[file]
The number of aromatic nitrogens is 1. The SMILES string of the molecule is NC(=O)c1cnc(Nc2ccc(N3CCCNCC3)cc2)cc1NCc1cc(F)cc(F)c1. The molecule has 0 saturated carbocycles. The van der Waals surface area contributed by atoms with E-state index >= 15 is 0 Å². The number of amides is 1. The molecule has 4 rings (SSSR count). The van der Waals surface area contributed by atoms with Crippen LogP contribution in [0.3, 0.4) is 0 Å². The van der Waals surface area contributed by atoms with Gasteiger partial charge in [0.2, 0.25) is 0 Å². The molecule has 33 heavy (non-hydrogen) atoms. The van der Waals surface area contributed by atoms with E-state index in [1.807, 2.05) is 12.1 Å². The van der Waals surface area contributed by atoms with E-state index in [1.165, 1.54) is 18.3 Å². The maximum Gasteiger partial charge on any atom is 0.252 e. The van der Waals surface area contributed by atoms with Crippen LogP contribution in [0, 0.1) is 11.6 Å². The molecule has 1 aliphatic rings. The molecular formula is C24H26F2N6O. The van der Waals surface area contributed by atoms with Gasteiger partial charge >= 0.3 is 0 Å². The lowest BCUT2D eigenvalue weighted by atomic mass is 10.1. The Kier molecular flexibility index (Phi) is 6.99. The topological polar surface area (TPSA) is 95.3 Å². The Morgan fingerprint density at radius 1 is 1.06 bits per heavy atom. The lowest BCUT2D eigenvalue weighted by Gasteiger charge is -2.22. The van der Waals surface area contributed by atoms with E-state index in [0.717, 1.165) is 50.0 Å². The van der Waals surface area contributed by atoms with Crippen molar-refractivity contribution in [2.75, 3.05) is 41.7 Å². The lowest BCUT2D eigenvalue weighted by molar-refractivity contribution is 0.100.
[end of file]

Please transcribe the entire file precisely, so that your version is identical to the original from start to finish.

The number of aromatic nitrogens is 1. The SMILES string of the molecule is NC(=O)c1cnc(Nc2ccc(N3CCCNCC3)cc2)cc1NCc1cc(F)cc(F)c1. The molecule has 0 saturated carbocycles. The van der Waals surface area contributed by atoms with E-state index >= 15 is 0 Å². The number of amides is 1. The molecule has 4 rings (SSSR count). The van der Waals surface area contributed by atoms with Crippen LogP contribution in [0.3, 0.4) is 0 Å². The van der Waals surface area contributed by atoms with Gasteiger partial charge in [0.2, 0.25) is 0 Å². The molecule has 33 heavy (non-hydrogen) atoms. The van der Waals surface area contributed by atoms with E-state index in [1.807, 2.05) is 12.1 Å². The van der Waals surface area contributed by atoms with E-state index in [1.165, 1.54) is 18.3 Å². The maximum Gasteiger partial charge on any atom is 0.252 e. The van der Waals surface area contributed by atoms with Crippen LogP contribution in [0, 0.1) is 11.6 Å². The molecule has 1 aliphatic rings. The molecular formula is C24H26F2N6O. The van der Waals surface area contributed by atoms with Gasteiger partial charge >= 0.3 is 0 Å². The lowest BCUT2D eigenvalue weighted by atomic mass is 10.1. The Kier molecular flexibility index (Phi) is 6.99. The topological polar surface area (TPSA) is 95.3 Å². The Morgan fingerprint density at radius 1 is 1.06 bits per heavy atom. The lowest BCUT2D eigenvalue weighted by Gasteiger charge is -2.22. The van der Waals surface area contributed by atoms with E-state index in [0.717, 1.165) is 50.0 Å². The van der Waals surface area contributed by atoms with Crippen molar-refractivity contribution in [2.75, 3.05) is 41.7 Å². The lowest BCUT2D eigenvalue weighted by molar-refractivity contribution is 0.100.